2.) Italian Renaissance is more vibrant and more prominent than Northern Renaissance. Since there are more commercial and trading centers in Italy at those times than the countries in the north of Italy, particularly France, the Netherlands, and Germany, Italian Renaissance artists had more patrons than their Northern counterparts.
The Dukes of Burgundy in the Northern Renaissance were more interested in buying illuminated manuscripts, tapestries and furnishings while Italian art patrons were more into painting. Humanism, a revisiting of Greco-Roman scientific presentation of art, is the driving force behind the Italian Renaissance artists. The Northern Renaissance focused more on topics on religious reform. In terms of rendering of paintings, Italian Renaissance painters are keener on scientific aspects, while their Northern counterparts are more concerned on what they art look like thus, putting emphasis on color and detail. Jan van Eyck's Madonna in the Church, for example, is painted in vivid colors and in sharp details, in contrast with Raphael's The School of Athens focus on depth and perspective.
3.) Both Robert Campin's Merode Altarpiece and Roger van der Weyden's St. Luke Drawing the Virgin have prominent proportion. However, Weyden's painting is more realistic in scale and proportion. The figures are tilted in almost the same manner as we see the object. Campin's painting consists of elements that are cluttered and unrealistically proportioned. Weyden effectively used shading that suggests depth and more realistic visual space.
4.) Italian Renaissance is concerned more on the scientific aspects of art, presenting humans and objects as scientific specimens that move in logical and predictable ways. Italian Baroque art, in contrast, emphasizes exaggerations in motion and movement to produce dramatic and emotional effect. In painting, Pierro della Francesca's Baptism of Christ reflects the logical movement of people as compared with the overt dramatic tension of Federico Barocci, Aeneas' Flight from Troy. In sculpture Michelangelo's La Pieta is more reserved as compared to the vibrant actions of Bernini's Apollo and Daphne. In architecture the revival of Greek and Roman architecture is prominent in St. Peter's Basilica, while the San Benedetto Cathedral in Catania produces dramatic lighting "chiaroscuro" effect inside the edifice.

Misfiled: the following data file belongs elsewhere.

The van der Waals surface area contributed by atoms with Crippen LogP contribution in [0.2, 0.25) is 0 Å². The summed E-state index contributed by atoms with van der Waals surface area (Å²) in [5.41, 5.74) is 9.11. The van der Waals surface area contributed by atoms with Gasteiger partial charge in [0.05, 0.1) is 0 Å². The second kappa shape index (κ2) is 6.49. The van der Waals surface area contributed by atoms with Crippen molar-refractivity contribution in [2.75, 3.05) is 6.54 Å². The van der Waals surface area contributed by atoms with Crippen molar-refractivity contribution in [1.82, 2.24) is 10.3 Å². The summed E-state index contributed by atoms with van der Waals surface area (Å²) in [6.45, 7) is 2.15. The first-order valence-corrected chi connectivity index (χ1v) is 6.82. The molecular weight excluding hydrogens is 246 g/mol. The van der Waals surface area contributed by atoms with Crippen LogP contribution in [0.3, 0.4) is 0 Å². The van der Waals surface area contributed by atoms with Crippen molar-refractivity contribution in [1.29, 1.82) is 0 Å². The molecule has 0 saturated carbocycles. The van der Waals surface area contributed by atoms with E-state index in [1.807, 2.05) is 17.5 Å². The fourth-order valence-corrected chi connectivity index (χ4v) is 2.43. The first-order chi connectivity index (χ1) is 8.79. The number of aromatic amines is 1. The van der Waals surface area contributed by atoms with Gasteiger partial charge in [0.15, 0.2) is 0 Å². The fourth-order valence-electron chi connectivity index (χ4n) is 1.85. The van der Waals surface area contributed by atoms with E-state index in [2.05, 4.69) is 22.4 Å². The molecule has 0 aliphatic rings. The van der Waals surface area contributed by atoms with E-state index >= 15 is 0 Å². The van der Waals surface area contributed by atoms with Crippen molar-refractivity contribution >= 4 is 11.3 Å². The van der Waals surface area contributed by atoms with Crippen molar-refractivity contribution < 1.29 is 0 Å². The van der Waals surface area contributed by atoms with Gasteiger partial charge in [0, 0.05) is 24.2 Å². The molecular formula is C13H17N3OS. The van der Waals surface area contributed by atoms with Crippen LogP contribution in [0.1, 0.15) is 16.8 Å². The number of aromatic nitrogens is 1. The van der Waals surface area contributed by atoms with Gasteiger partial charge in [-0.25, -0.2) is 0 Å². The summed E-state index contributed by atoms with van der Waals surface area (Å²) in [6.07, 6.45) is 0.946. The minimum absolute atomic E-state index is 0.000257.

5.) Neo-Classicism is a revival of the classical art forms as contrasted from the sensuality and triviality of Rococo art. Arts in this period were also made for political propaganda use. For example, political message is clearly reflected in Jacques Louis-David's Death of Marat. Classical themes painted by fresh techniques, such as the use of contrast, characterize David's style and those of Neoclassical artists (Heindorff).
6.) The Oath of Horatii depicts Jacques Louis David's pioneering effort in French painting. It is marked by the usage of contrast in identifying three different groups of figures in the painting. David also effectively uses harmony of colors, arrangement of figures and of a majestic shadow that provides depth and contrast, as well as abstract nature of the painting (Jacques-Louis David: The Oath of the Horatii).
7.) Since the United States were under the British colonial rule, most European influence can be vividly seen in early American paintings. Neoclassicism, with its aim to use art as a form